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Six ways for moving forward beyond our own dying


The headline is provocative: “White Christian America is dying.”

The article that follows is more nuanced than the headline, but it makes the familiar point that mainline and evangelical congregations are weighted toward elderly constituents and have little appeal to younger cohorts. Read Article Here

Okay, okay. Old news to anyone who has been observing the changing shape of Christianity in America. But the question remains, what do we do about it?

I have six suggestions for moving on to a better future.

First, we need to see that keeping on keeping on is a losing strategy. Things have got to change. Specifically, we have got to clean up the toxic environment we created by fighting over everything. Our battles over women’s place, homosexuality and liturgy got so nasty that even our own people are walking away. Who wants to be part of something so self-absorbed and sour?

Second, stop fighting. Fifty years of fighting are more than enough. This goes both ways. Those who still resent women in leadership, gays in the open, and language and hymnody in modern tongues have got to get over it. And those who won need to get over it, too. It’s time to stop marking the “first woman this” and “first gay that.” I know we think we are being historic. But it comes across as triumphalist and self-congratulatory.

Third, seek true diversity, not just the tokens we have pursued. Instead of getting better jobs for our own, we need to stand with all women and all racial minorities and all victims of exclusion. If we want to have a future, we need to look beyond our own kind and learn to speak in the many languages of our diverse nation and address the grinding conditions that people we don’t know face every day.

Fourth, we need to look outward, not inward. We keep having the same self-centered conversations: talking to each other about each other. That works in families and clubs. But the body of Christ cannot survive if it lives only for itself.

Fifth, we need to change the narrative. We are known – like it or not – as angry, conflictual, judgmental, old and dull. With that as our known narrative, we have no future. We need to tell a different story about ourselves – and it must be a real story, not a onetime marketing blitz grounded in noblesse oblige. The world needs to see us caring for the least of these and giving our wealth away and caring less about our comforts and style and more about single moms on food stamps – not because we have gotten better at charity, but because we are they, they are we, and God is in us. We need to stand for progress, for justice, for the joy of being one.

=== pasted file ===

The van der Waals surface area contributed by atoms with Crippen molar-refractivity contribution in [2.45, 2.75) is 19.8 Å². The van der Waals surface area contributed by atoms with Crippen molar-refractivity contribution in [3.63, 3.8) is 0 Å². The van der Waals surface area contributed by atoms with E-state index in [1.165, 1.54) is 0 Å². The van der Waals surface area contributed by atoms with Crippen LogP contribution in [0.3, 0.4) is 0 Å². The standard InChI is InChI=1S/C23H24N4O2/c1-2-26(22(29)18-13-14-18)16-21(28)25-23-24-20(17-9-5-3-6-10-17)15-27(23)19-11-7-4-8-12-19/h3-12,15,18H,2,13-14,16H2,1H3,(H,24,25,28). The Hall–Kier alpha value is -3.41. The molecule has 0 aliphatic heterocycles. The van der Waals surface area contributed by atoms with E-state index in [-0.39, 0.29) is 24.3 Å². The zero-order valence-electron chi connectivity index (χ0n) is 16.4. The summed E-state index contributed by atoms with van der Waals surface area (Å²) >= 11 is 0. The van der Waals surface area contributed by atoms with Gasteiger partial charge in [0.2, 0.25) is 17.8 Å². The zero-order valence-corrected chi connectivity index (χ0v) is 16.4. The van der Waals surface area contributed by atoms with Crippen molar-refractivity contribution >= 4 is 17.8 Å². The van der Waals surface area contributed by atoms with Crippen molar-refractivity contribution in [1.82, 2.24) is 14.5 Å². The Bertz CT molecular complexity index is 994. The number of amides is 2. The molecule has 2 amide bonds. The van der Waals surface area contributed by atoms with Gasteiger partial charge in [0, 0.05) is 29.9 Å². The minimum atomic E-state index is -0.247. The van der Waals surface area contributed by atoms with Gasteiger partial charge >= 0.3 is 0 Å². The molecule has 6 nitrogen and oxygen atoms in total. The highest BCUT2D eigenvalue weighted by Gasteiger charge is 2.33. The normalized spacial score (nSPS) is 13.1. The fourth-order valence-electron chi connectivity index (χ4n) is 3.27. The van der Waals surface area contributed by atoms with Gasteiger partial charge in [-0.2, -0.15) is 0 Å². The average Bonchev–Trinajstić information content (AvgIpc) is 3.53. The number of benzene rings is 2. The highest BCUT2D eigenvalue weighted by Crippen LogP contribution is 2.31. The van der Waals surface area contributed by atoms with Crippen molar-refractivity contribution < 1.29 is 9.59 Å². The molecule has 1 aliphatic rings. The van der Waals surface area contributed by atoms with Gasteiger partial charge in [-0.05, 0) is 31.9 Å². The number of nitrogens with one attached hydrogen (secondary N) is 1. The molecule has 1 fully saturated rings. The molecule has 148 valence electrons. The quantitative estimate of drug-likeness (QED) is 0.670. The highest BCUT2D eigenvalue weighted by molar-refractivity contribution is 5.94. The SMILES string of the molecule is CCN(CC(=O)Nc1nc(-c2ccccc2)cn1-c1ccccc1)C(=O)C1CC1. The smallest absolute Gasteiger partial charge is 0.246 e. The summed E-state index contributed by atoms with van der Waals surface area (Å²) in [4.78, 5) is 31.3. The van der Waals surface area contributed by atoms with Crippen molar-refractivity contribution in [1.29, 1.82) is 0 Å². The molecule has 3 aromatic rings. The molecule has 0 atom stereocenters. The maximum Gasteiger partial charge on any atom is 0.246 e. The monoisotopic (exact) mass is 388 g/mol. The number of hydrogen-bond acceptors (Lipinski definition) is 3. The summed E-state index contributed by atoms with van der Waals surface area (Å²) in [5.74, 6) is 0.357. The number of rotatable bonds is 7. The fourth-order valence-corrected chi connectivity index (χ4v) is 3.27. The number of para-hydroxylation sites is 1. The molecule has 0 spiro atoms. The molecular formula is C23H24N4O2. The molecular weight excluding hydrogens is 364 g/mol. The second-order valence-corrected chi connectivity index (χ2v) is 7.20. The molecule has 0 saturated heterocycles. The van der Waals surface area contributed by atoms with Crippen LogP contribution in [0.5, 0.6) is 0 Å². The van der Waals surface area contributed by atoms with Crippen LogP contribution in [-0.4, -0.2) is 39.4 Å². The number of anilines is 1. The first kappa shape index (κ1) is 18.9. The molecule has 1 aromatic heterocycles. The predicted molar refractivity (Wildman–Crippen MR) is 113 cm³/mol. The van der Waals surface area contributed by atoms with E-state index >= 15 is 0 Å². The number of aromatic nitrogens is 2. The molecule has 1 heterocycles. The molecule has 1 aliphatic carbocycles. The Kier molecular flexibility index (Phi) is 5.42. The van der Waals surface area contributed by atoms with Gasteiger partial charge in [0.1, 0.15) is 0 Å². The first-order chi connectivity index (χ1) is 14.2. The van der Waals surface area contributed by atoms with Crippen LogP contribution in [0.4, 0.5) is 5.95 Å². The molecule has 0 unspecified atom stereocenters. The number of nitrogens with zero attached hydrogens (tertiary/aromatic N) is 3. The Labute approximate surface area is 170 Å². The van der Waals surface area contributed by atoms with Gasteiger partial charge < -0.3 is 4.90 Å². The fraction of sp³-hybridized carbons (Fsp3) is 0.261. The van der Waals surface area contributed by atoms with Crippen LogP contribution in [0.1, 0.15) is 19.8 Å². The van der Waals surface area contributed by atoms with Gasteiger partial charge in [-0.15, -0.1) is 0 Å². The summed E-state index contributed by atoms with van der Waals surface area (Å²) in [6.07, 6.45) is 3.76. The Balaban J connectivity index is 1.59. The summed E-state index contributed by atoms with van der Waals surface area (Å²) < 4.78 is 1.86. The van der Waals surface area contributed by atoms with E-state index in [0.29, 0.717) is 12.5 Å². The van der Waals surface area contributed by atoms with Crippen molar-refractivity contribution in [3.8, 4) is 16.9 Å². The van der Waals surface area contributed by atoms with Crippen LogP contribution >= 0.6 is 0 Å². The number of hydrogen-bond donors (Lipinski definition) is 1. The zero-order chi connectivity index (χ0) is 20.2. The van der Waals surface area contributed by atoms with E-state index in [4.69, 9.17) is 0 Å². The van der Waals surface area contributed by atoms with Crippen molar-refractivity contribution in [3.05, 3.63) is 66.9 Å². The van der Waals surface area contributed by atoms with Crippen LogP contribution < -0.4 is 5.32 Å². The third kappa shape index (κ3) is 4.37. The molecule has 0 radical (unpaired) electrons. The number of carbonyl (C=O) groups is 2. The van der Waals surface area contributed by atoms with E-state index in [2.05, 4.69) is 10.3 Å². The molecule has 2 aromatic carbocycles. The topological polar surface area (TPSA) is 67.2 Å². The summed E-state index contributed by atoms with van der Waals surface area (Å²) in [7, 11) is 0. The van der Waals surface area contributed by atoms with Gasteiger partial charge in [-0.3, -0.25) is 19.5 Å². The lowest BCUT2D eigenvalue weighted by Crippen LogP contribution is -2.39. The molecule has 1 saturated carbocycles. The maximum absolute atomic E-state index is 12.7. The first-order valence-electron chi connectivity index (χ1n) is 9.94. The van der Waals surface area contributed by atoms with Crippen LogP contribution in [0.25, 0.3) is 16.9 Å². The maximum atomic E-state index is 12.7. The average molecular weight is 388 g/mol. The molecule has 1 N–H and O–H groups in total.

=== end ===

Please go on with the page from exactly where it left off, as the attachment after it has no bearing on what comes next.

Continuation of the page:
Sixth, and to that end, I think we need to give up the false security of tax-exempt status. That relic of olden days is like white privilege. How can we justify grand facilities on which we pay no tax while people outside our walls are spending half their monthly income on housing? We need to be free to speak truth to power.

In all this, we need to remember that ample resources won’t save us. Continuity and consistency won’t save us. Liking each other won’t save us. Having a good time on Sunday morning won’t save us. Our only sustainable future lies in being enthusiastic missionaries for Jesus Christ, willing to do whatever it takes to care for God’s people.

About the Author

Tom Ehrich is a writer, church consultant and Episcopal priest based in New York. He is the publisher of A Fresh Day online magazine, author of On a Journey and two national newspaper columns.


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